Through the first three games of the season, the Vancouver Canucks major problem was how they started games.
They were sluggish, unorganized, and had a penchant for taking early penalties – highlighted by four early minors against the Philadelphia Flyers Wednesday night.
On the plus side, the defending Western Conference champs seemed to solve that problem Thursday against the Detroit Red Wings. Trouble was, they simply delayed their poor start about 20 minutes, and had a terrible middle frame instead.
After playing to a scoreless draw in the first period – a period where they actually got to play on the power-play as opposed to kill penalties – they were absolutely outclassed by the Wings in the second. Detroit outshot the Canucks 24-8 in the period, and scored twice – first Justin Abdelkader got the Wings on the board, and Valtteri Filppula made it 2-0 soon after, capitalizing on a Marco Sturm turnover.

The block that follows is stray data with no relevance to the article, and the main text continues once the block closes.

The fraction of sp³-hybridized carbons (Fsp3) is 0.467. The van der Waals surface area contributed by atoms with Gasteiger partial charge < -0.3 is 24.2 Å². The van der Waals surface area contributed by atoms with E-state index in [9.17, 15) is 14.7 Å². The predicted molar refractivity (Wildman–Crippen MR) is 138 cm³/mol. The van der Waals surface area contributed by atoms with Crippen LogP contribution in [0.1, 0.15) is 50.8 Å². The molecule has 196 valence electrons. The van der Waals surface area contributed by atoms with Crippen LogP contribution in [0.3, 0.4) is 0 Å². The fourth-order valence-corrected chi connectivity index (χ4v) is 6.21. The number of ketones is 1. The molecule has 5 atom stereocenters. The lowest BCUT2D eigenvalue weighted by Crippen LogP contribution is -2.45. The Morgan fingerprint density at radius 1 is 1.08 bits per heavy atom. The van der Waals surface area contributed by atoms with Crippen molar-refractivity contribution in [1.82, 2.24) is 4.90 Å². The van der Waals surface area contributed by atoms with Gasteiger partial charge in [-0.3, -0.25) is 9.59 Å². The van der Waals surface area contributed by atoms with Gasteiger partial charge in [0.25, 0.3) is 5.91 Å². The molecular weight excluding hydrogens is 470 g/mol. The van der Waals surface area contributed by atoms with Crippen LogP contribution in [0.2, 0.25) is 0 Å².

To their credit, the Canucks never seemed as though they were completely out of it – they had plenty of chances to get on the board, but were thwarted by either goal posts, crossbars or Wings netminder Jimmy Howard.
But the game did bring one point into stark relief: the Canucks really miss Ryan Kesler.
Without Kesler, they’re simply a one-line team – no offence to Cody Hodgson, who had another strong game – and when that one line (Sedin-Sedin-Burrows) isn’t going, well… you get shut out. Kesler has the ability to make his linemates better, and if he’s able to help get Sturm, Mikael Samuelsson or Jannik Hansen (who’s been surprisingly invisible through four games) going, then the Canucks forward depth will be vastly improved.
Because right now without him in the lineup, the only threats to score are Hodgson – who’s still, for all intents and purposes, a rookie – and Chris Higgins, who has two goals in four games, but is more of a third-line player than a top-six sniper.